Preparation and identification of mAbs
mAbs against the H1N1 influenza virus HA protein, including H1-84mAb, were prepared in our laboratory. The titre of the antibody was determined using the indirect ELISA method, and the reactivity of the antibody with the HA antigen was determined by western blotting (8). It has been previously determined that H1-84mAb binds to a nine-peptide linear epitope (191-LVLWGIHHP-199) on HA (12).
In brief, SD rat brain tissues were obtained to generate paraffin sections. Immunohistochemical staining was performed according to the kit instructions. Paraffin sections were dewaxed in xylene, rehydrated with alcohol at gradient concentration, and finally soaked in distilled water. Citrate buffer (pH 6.0) was used for antigen retrieval at 60°C microwave. Subsequently, 3% hydrogen peroxide was used to block endogenous peroxidase activity at room temperature for 20 min, followed by blocking in 3% sheep serum at 37°C for 30 min. The sections were incubated with H1-84mAb (dilution, 1:50) at 4°C overnight. Subsequently, the sections were rewarmed to room temperature for 60 min, followed by three washes with phosphate-buffered saline (PBS). The horseradish peroxidase-labelled goat anti-mouse secondary antibody (dilution, 1:500) was added and incubated at 37°C for 40 min, followed by three washes with PBS. Colour development was performed with diaminobenzidine and haematoxylin counterstaining at room temperature for 10 min. A conventional dehydrated transparent neutral gum mounting medium was used. Negative control was established.
Immunoprecipitation and mass spectrometry
As previously described (13), total protein was extracted from rat brain tissues using RIPA lysis buffer, and lysed on ice or at 4°C for 30 min. The supernatant was collected following centrifugation at 12,000 × g for 30 min at 4°C. The protein content was determined using a BCA protein assay kit. A total of 500 µg of the collected protein was transferred to a 1.5-ml microcentrifuge tube, and 2 µg H1-84mAb was added and incubated at 4°C for 1 h. Next, 20 µl of a resuspended volume of protein A/G PLUS agarose was added. This was incubated overnight at 4°C with gentle agitation. Following immunoprecipitation, the samples were centrifuged at 1,500 × g for 5 min at 4°C. The protein A/G beads were centrifuged to the bottom of the tube, the supernatant was carefully aspirated, the protein A/G beads were washed 3–4 times with 1 ml lysis buffer, and finally 15 µl 2X SDS loading buffer was added and the samples were boiled for 10 min. Samples were then analysed by SDS-PAGE, western blotting and mass spectrometry.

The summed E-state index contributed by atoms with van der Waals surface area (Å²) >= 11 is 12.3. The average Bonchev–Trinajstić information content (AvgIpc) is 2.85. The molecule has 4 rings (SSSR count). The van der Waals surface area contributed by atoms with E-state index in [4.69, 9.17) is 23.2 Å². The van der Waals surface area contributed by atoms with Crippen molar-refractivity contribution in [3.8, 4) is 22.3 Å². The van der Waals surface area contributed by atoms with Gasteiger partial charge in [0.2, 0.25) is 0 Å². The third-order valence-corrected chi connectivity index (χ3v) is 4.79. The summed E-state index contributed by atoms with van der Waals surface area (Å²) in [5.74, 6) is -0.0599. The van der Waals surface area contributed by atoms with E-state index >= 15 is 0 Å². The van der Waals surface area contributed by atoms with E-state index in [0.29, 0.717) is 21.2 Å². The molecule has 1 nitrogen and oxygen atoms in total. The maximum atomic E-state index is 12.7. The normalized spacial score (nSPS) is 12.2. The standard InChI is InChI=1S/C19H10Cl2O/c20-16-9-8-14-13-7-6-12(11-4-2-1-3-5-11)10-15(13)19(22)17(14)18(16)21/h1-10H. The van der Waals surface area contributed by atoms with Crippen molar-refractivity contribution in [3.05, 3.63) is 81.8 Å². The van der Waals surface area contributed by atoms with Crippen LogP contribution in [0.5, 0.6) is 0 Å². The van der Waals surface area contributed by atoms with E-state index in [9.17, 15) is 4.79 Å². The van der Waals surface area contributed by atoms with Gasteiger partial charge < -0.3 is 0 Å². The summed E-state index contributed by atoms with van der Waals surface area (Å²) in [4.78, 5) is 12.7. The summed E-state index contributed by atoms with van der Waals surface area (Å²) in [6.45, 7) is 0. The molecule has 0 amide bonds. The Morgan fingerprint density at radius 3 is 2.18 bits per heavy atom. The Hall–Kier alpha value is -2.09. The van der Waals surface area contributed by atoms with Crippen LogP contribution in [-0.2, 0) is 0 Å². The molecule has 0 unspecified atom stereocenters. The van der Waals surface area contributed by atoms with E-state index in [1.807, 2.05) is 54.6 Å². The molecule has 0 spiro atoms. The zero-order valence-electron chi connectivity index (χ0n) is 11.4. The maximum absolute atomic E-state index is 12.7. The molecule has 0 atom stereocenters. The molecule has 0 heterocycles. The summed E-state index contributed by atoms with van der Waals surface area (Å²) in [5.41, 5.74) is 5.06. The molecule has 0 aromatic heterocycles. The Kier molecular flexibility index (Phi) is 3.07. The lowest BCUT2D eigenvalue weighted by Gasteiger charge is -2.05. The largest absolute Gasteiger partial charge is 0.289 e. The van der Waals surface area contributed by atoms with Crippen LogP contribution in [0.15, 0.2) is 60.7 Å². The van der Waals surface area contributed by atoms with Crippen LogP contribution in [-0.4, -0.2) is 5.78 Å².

The sample was mixed with SDS electrophoresis sample buffer and the protein was transferred onto a nitrocellulose membrane following SDS-PAGE on a 12% separation gel. Then the protein gel was transferred to the NC film and blocked overnight with 5% skimmed milk at 4°C. H1-84mAb was used as the primary antibody (dilution, 1:100). A goat anti-mouse enzyme-labelled secondary antibody, as mentioned above, (dilution, 1:2,500) was used. Enhanced chemiluminescence (ECL) was used to develop the colour.
Cloning of heterogeneous nuclear ribonucleoprotein (hnRNP)A1 and hnRNPA2/B1
As previously described (14), total RNA was extracted from brain tissue total protein and then reverse transcribed into cDNA. Subsequently, PCR was used to amplify hnRNPA1 and hnRNPA2/µl. The 6 µl purified PCR product was subcloned into the 2 µl pGEM®-T vector (concentration ratio 3:1). The correctly sequenced plasmid was converted into the pET-28a-SUMO vector (SUMO tag size, 15 kDa) and then was transformed into BL21(DE3)pLysS competent cells by thermal shock for 90 sec at 42°C. Recombinant hnRNPA1 and hnRNPA2/B1 were expressed by adding isopropyl β-d-1-thiogalactopyranoside (IPTG; 0.5 mM) to an E. coli strain, purified using Ni-NTA and verified on Coomassie-stained gels.
Segmental expression and identification of hnRNPA1 and A2/B1
The antigenicity of hnRNPA1 and hnRNPA2/B1 were analyzed theoretically. Using hnRNPA1 and hnRNPA2/B1 as templates, PCR was used to amplify truncated hnRNPA1 and hnRNPA2/B1, using the aforementioned steps. Truncated hnRNPA1 and hnRNPA2/B1 were expressed by adding IPTG (0.5 mM) to an E. coli strain, purified using Ni-NTA and verified on Coomassie-stained gels. The expression product was identified by SDS-PAGE and western blotting.
The results were analyzed using SPSS 19.0 statistical software (IBM Corp., Armonk, NY, USA). Data are expressed as the mean ± SEM. One-way analysis of variance, followed by Tukey's post hoc test, was used to determine the significance of differences in multiple comparisons. P<0.05 was considered to indicate a statistically significant difference.